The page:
Principal Investigator: Arshiya Baig, MD, MPH, University of Chicago
Of the 30 million adults with DM in the United States, 97% have at least one comorbid condition (e.g. hypertension, heart disease, kidney disease). DM and DM-related complications disproportionately affect people of color. The prevalence of DM is higher among Hispanics (12.5%) and African-Americans (11.7%) compared to non-Hispanic whites (7.5%); Hispanics and African-Americans have higher rates of diabetes-related complications, including amputations and CKD. Group visits (GVs) can provide patients with comprehensive care for their multimorbid chronic condition. Diabetes GVs—shared appointments where patients receive self- management education in a group setting and an individual medical visit—can improve glycemic control, decrease healthcare utilization, and provide social support and co-learning among peers. While virtual appointments have become a routine part of clinical care during the COVID-19 pandemic, group visits via virtual platforms remain uncommon and understudied. Before the model can be widely adopted, important questions about the effectiveness and implementation of the virtual diabetes GV model need to be addressed.
We propose to build on an established program of in-person diabetes GVs and a virtual diabetes GV pilot by the University of Chicago and MidWest Clinician’s Network. We aim to implement the virtual GV model (VIDA: Virtual Diabetes Group Visits Across Health Systems) in two distinct health systems in the Chicago region: ACCESS and Advocate Aurora Health (AAH). ACCESS is one of the largest federally qualified health centers (FQHCs) in the U.S. with 35 sites across the Chicago metropolitan area, providing care for 175,000 medically underserved and low-income patients each year, including over 25,000 patients with diabetes. Advocate Aurora Health (AAH) is a large, diverse, integrated private not-for profit health system with more than 129 primary care clinics in Illinois serving over 117,000 patients with diabetes. The ability to train, implement and evaluate virtual group visits across two distinct health systems provides a unique opportunity to learn about adaptation and the barriers and facilitators for program implementation.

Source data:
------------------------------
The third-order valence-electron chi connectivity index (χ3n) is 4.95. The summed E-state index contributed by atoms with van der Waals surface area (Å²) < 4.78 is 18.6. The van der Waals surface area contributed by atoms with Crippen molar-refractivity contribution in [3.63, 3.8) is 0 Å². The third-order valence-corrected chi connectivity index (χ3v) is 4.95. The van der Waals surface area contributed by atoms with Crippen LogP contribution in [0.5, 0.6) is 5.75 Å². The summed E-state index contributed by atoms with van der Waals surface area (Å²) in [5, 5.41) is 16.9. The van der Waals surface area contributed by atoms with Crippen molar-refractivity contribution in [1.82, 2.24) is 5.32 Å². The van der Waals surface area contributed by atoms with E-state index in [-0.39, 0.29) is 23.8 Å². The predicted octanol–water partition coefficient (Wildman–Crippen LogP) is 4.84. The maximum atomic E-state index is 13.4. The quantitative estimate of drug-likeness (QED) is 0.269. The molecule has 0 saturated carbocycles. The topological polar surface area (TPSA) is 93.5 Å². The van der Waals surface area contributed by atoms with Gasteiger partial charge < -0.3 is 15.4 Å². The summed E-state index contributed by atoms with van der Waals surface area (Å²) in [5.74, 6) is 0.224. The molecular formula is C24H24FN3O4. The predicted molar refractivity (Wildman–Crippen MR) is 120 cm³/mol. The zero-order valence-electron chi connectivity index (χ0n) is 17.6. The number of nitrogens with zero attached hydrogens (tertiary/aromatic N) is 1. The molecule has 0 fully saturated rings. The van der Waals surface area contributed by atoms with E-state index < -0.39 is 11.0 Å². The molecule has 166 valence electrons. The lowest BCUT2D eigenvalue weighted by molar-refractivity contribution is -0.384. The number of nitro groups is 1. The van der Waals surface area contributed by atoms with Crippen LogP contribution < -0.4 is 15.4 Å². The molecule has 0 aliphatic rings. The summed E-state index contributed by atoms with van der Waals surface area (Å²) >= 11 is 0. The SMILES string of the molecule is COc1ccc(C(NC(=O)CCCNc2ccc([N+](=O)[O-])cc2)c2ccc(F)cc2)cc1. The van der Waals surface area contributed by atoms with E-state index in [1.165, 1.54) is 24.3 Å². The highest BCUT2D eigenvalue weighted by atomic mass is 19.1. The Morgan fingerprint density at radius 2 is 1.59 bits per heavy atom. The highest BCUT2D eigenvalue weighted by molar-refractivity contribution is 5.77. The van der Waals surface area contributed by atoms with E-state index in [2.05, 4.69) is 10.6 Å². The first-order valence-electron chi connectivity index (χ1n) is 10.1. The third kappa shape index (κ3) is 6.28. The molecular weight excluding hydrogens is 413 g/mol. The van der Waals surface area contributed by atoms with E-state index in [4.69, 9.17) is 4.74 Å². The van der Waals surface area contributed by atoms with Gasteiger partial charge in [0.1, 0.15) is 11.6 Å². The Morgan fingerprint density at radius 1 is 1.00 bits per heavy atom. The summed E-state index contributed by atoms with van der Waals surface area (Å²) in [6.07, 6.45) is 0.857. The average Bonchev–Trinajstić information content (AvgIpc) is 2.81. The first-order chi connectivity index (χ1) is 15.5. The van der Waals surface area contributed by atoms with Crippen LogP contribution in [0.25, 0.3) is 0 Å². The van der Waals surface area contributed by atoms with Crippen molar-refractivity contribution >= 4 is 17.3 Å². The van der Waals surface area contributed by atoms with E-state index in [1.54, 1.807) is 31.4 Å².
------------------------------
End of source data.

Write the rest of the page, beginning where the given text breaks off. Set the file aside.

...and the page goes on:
This study will use a type I hybrid effectiveness-implementation design via a pragmatic cluster randomized trial to assess changes in clinical outcomes among adults with T2DM in virtual diabetes GVs versus usual care. We will first adapt and implement VIDA at one ACCESS FQHC center and one AAH primary care clinic using the Form and Function domains of the Complex Health Intervention Framework. We will assess integration of VIDA into clinical workflow and determine the type of and amount of training and technical support needed to assist staff in integrating virtual diabetes GV into the clinical setting. We will then conduct a pragmatic cluster randomized trial of virtual GVs across 9 intervention sites (180 adult patients with T2DM with A1C >9%) and 9 control sites (360 matched patients) and assess change in A1C from baseline to 12-months and change in other clinical outcomes including systolic blood pressure and body mass index. We will assess adoption, implementation, and maintenance of virtual GVs across systems using RE-AIM framework.